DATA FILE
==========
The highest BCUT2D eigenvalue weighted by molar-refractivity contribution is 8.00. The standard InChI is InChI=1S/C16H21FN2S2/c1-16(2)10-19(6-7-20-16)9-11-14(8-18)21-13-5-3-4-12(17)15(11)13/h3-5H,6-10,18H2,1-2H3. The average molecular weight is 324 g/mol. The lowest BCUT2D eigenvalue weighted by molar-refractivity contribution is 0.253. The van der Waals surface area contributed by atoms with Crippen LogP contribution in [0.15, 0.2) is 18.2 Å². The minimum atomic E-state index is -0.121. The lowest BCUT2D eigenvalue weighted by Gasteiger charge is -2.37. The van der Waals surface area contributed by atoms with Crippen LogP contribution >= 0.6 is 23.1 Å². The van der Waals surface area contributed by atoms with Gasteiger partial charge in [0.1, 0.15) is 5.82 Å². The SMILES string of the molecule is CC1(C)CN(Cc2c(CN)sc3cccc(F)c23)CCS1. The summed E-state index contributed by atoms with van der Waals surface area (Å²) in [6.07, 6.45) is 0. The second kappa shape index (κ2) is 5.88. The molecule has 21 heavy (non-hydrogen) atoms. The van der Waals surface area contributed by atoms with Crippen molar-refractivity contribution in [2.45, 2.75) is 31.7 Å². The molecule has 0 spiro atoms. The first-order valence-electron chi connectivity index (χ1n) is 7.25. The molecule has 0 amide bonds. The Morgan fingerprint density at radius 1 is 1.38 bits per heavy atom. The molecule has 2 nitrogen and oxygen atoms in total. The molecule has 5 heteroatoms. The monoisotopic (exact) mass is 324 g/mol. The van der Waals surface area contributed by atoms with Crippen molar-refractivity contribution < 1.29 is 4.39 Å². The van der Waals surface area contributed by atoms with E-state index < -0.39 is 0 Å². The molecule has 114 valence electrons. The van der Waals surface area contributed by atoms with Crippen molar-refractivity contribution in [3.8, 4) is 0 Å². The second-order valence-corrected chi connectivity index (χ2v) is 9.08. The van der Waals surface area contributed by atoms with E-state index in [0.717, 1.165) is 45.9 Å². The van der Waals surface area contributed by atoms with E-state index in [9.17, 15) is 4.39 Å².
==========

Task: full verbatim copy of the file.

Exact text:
The highest BCUT2D eigenvalue weighted by molar-refractivity contribution is 8.00. The standard InChI is InChI=1S/C16H21FN2S2/c1-16(2)10-19(6-7-20-16)9-11-14(8-18)21-13-5-3-4-12(17)15(11)13/h3-5H,6-10,18H2,1-2H3. The average molecular weight is 324 g/mol. The lowest BCUT2D eigenvalue weighted by molar-refractivity contribution is 0.253. The van der Waals surface area contributed by atoms with Crippen LogP contribution in [0.15, 0.2) is 18.2 Å². The minimum atomic E-state index is -0.121. The lowest BCUT2D eigenvalue weighted by Gasteiger charge is -2.37. The van der Waals surface area contributed by atoms with Crippen LogP contribution >= 0.6 is 23.1 Å². The van der Waals surface area contributed by atoms with Gasteiger partial charge in [0.1, 0.15) is 5.82 Å². The SMILES string of the molecule is CC1(C)CN(Cc2c(CN)sc3cccc(F)c23)CCS1. The summed E-state index contributed by atoms with van der Waals surface area (Å²) in [6.07, 6.45) is 0. The second kappa shape index (κ2) is 5.88. The molecule has 21 heavy (non-hydrogen) atoms. The van der Waals surface area contributed by atoms with Crippen molar-refractivity contribution in [2.45, 2.75) is 31.7 Å². The molecule has 0 spiro atoms. The first-order valence-electron chi connectivity index (χ1n) is 7.25. The molecule has 0 amide bonds. The Morgan fingerprint density at radius 1 is 1.38 bits per heavy atom. The molecule has 2 nitrogen and oxygen atoms in total. The molecule has 5 heteroatoms. The monoisotopic (exact) mass is 324 g/mol. The van der Waals surface area contributed by atoms with Crippen molar-refractivity contribution < 1.29 is 4.39 Å². The van der Waals surface area contributed by atoms with E-state index < -0.39 is 0 Å². The molecule has 114 valence electrons. The van der Waals surface area contributed by atoms with Crippen molar-refractivity contribution in [3.8, 4) is 0 Å². The second-order valence-corrected chi connectivity index (χ2v) is 9.08. The van der Waals surface area contributed by atoms with E-state index in [0.717, 1.165) is 45.9 Å². The van der Waals surface area contributed by atoms with E-state index in [9.17, 15) is 4.39 Å².